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Lexus UX

Carpedia  ·  November 19, 2021

Lexus UX

Just a couple of decades ago, premium badges were reserved for large vehicles only. These days, most luxury carmakers have a broad portfolio of models that includes cars of all sizes. This Japanese brand is no exception, and it starts its crossover offer with the model called UX. 

Based on the dynamic Toyota C-HR, the eye-catching Lexus UX represents Lexus's vision of a small city crossover, which offers a slightly different package compared to most other premium carmakers in the segment.

The Lexus UX has been around for a while, and it already marks good sales numbers. It is a crossover that brings a lot of features in a compact package. It looks very attractive, features excellent build quality and offers everything you would typically expect to see from the Japanese luxury brand, starting from hybrid technology, tons of safety features and unparalleled reliability.

The First Generation of Lexus UX (2019-present)

Lexus was one of the first luxury automakers to realise the market potential of small crossovers. The development started years ago, and the first version came out in 2016, in the form of the LF-UX concept car, which featured a pretty similar overall shape to the Toyota C-HR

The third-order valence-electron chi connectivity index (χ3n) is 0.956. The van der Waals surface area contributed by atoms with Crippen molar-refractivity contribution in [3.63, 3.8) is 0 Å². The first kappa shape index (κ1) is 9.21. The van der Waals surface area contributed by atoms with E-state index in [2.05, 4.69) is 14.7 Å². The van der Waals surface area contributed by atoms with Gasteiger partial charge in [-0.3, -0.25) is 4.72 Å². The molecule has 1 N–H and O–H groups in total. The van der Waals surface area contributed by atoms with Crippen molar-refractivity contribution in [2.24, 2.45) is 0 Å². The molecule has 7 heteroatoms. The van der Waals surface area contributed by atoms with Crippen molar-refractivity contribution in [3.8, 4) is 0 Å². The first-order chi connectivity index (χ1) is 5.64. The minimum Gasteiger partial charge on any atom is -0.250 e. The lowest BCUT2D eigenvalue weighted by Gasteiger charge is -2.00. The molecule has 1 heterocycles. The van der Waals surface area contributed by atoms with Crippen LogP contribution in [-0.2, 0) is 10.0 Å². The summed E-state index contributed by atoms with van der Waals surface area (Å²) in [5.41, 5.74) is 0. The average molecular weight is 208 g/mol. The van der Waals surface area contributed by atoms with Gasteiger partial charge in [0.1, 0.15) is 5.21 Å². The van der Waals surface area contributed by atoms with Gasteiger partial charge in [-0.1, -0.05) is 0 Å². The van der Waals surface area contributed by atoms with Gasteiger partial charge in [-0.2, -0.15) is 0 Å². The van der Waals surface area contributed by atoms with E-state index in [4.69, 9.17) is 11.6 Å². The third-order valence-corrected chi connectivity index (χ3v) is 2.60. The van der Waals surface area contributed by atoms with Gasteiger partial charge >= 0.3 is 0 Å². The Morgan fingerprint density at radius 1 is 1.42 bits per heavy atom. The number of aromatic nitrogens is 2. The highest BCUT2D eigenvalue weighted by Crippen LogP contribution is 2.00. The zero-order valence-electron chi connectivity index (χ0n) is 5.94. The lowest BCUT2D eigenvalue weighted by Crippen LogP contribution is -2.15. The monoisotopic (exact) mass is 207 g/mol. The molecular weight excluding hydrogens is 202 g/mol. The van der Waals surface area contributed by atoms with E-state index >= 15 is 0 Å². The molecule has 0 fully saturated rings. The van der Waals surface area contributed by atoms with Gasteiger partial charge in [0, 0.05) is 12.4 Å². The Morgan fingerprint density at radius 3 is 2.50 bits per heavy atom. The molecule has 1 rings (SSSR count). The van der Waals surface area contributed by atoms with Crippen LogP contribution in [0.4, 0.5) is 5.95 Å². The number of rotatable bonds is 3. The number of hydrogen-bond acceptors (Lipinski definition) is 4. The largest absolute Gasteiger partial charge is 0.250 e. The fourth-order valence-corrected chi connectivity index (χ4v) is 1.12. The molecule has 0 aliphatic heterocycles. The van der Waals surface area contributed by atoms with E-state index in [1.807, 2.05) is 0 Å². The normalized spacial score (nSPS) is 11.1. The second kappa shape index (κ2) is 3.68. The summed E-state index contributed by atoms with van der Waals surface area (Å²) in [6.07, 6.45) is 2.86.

Eventually, the production version was launched two years later, with similar proportions but with a new design, which offers a more mature, more elegant look.

The Australian model debuted in the first half of 2019, and it is still on sale.


One of the exciting things about the UX is that this was the first Lexus to adopt Toyota's new platform, commonly known as TNGA. The new platform brought significant improvements regarding ride quality, and in this case, many parts are shared with its Toyota sibling. The platform is the same, as well as a lot of mechanics.

However, the UX also comes with plenty of premium upgrades. In terms of mechanics, this primarily refers to the suspension setup, which is notably more refined. The front axle comes with a typical McPherson strut, while the rear axle comes with a multi-link independent suspension. Both axles are equipped with ventilated discs.